The Food Of The Grand Trunk Road

The Grand Trunk Road is one of Asia’s oldest and longest major roads. For more than two thousand years it has provided a link between the eastern- and western-parts of India’s subcontinent. It starts (or ends, depending on which way you are travelling) in Chittagong, Bangladesh, running west through West Bengal. It then heads north past Delhi and upwards through northern India. From there it continues on its journeynorth into Pakistan, past Lahore and ends in Kabul, Afghanistan.

India as a whole is filled with diversity at every corner – not least with the variety of cuisines on offer. And this can also be said of the Grand Trunk Road. Along its 2,500 km (1,600 miles) length there liesa multitude of tastes, flavours and culinary traditions – probably a few every kilometre you travel.

There’s even been a book written about the culinary journey you embark upon when you travel this road. To celebrate what represents the real food of rural India, we have compiled some of our favourite recipes from along the route.


These pan-fried stuffed peppers are jam-packed full of flavour and are popular across the whole of India. The best chillies to use are banana chillies, so called because they bear some resemblance to the fruit (although not in colour). Banana chillies are big, red and perfect for stuffing. The chillies are cut lengthwise and filled with a mixture of vegetables and spices (turmeric, mustard seeds, ginger, chillies, curry leaves to name some). Once constructed, the bulging chillies are then cooked for a couple of minutes on both sides – making sure not to lose any of the stuffing in the process.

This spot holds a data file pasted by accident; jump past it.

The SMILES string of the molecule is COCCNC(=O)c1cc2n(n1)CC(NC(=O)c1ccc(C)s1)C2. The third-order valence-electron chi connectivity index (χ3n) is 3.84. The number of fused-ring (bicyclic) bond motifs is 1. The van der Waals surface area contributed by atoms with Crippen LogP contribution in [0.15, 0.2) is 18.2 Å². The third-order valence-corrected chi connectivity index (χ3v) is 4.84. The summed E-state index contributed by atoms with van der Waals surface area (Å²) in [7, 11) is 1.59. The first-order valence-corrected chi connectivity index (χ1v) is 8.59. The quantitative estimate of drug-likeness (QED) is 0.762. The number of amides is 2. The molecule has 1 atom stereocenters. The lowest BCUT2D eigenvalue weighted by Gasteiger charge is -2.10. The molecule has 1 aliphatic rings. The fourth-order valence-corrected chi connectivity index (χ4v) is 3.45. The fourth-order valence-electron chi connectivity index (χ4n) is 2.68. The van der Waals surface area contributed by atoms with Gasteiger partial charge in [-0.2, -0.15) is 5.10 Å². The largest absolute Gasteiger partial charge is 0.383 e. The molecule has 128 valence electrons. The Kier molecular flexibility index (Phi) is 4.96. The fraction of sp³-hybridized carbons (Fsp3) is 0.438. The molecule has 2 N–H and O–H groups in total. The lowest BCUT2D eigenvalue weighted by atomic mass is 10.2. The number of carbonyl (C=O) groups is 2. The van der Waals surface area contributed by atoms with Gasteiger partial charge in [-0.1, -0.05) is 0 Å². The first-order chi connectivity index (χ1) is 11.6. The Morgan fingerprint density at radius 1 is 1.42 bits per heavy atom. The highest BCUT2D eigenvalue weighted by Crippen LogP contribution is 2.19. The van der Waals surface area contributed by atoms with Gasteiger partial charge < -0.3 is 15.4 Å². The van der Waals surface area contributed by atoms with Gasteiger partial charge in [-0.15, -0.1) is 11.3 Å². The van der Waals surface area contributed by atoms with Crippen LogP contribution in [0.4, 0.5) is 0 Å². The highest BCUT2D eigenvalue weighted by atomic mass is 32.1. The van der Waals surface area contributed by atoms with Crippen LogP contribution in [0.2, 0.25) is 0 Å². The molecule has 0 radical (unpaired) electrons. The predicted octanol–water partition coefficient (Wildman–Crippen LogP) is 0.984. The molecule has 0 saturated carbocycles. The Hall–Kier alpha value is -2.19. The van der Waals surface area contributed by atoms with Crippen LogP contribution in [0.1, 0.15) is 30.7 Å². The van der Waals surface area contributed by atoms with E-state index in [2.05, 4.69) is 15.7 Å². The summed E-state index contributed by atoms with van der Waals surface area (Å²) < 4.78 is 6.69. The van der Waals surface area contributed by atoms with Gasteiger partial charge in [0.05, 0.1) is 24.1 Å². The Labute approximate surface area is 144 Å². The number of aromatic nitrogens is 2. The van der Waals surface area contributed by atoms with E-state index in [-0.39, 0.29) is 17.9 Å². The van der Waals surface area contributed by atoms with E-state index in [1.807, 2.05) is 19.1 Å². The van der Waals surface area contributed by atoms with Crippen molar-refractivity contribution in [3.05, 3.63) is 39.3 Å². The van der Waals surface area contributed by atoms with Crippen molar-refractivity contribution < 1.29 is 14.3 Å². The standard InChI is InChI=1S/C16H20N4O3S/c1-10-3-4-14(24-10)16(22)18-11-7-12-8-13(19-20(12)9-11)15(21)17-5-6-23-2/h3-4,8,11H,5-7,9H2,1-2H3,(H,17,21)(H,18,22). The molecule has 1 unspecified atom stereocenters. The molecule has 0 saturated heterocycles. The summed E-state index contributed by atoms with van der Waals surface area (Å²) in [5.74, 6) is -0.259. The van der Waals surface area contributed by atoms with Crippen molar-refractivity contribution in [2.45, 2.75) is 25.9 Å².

Full of the flavours of Bengal, this dish is a mustardy fish and mango curry. Firstly, the fish is fried in a mix of ground turmeric, chilli powder and salt and put to one side. The sauce for the curry is made using mustard seeds, green chillies, onion seeds, tomatoes, cumin and sliced green mango. Once the sauce is complete, the fish is added. The dish is finished with a sprinkle of fresh coriander.


This delicious Punjabi dish is known as teetari locally, but as tandoor roasted guinea fowl to the wider audience. Even if you don’t have your own tandoor oven, you can recreate an almost authentic version of it on a barbeque. For this dish you need to marinade the guinea fowl in a mixture of vinegar, chilli powder and salt, for about 20 minutes. You then make a paste of ginger, garlic, Kashmiri chillies and yoghurt in which you marinade the meat for a further three to four hours. It is then ready for the barbie. Thread onto skewers and off you go!

If you would like to get a truly authentic taste of India that uses a tandoor rather than a barbeque, you should head to London’s oldest Indian fine dining restaurant. Here you can go on your very own culinary journey and maybe head in a new gastronomic direction.